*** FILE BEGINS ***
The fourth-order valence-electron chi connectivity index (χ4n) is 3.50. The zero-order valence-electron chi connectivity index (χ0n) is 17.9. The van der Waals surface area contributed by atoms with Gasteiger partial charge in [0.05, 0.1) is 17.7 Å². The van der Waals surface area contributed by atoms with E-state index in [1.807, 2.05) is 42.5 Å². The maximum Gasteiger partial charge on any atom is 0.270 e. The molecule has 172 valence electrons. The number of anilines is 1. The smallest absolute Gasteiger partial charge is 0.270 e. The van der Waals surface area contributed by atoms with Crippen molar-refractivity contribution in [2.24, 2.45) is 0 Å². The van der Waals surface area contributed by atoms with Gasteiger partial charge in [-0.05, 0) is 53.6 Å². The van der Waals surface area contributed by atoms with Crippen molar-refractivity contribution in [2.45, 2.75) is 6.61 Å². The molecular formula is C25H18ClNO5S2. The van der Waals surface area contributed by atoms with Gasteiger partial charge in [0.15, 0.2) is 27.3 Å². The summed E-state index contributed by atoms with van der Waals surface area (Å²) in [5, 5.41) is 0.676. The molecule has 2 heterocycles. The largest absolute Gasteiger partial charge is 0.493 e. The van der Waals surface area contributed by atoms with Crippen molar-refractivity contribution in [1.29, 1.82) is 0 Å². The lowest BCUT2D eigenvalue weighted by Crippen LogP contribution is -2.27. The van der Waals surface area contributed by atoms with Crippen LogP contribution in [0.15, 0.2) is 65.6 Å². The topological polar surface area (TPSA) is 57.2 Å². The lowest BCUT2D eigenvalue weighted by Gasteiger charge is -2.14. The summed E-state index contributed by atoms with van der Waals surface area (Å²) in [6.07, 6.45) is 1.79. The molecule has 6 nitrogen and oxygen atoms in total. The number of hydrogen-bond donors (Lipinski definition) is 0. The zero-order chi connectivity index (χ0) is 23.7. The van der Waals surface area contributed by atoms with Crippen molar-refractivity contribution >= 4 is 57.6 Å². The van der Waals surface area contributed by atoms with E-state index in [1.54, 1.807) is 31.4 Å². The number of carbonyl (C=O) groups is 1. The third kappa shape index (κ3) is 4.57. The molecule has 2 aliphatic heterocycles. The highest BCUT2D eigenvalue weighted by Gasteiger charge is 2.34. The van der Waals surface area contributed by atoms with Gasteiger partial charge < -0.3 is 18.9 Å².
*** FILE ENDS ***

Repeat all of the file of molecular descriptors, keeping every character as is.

The fourth-order valence-electron chi connectivity index (χ4n) is 3.50. The zero-order valence-electron chi connectivity index (χ0n) is 17.9. The van der Waals surface area contributed by atoms with Gasteiger partial charge in [0.05, 0.1) is 17.7 Å². The van der Waals surface area contributed by atoms with E-state index in [1.807, 2.05) is 42.5 Å². The maximum Gasteiger partial charge on any atom is 0.270 e. The molecule has 172 valence electrons. The number of anilines is 1. The smallest absolute Gasteiger partial charge is 0.270 e. The van der Waals surface area contributed by atoms with Crippen molar-refractivity contribution in [2.24, 2.45) is 0 Å². The van der Waals surface area contributed by atoms with Gasteiger partial charge in [-0.05, 0) is 53.6 Å². The van der Waals surface area contributed by atoms with Crippen molar-refractivity contribution in [2.45, 2.75) is 6.61 Å². The molecular formula is C25H18ClNO5S2. The van der Waals surface area contributed by atoms with Gasteiger partial charge in [0.15, 0.2) is 27.3 Å². The summed E-state index contributed by atoms with van der Waals surface area (Å²) in [5, 5.41) is 0.676. The molecule has 2 heterocycles. The largest absolute Gasteiger partial charge is 0.493 e. The van der Waals surface area contributed by atoms with Crippen molar-refractivity contribution in [1.29, 1.82) is 0 Å². The lowest BCUT2D eigenvalue weighted by Crippen LogP contribution is -2.27. The van der Waals surface area contributed by atoms with Crippen LogP contribution in [0.15, 0.2) is 65.6 Å². The topological polar surface area (TPSA) is 57.2 Å². The lowest BCUT2D eigenvalue weighted by Gasteiger charge is -2.14. The summed E-state index contributed by atoms with van der Waals surface area (Å²) in [6.07, 6.45) is 1.79. The molecule has 6 nitrogen and oxygen atoms in total. The number of hydrogen-bond donors (Lipinski definition) is 0. The zero-order chi connectivity index (χ0) is 23.7. The van der Waals surface area contributed by atoms with Crippen molar-refractivity contribution >= 4 is 57.6 Å². The van der Waals surface area contributed by atoms with E-state index in [1.54, 1.807) is 31.4 Å². The number of carbonyl (C=O) groups is 1. The third kappa shape index (κ3) is 4.57. The molecule has 2 aliphatic heterocycles. The highest BCUT2D eigenvalue weighted by Gasteiger charge is 2.34. The van der Waals surface area contributed by atoms with Gasteiger partial charge < -0.3 is 18.9 Å².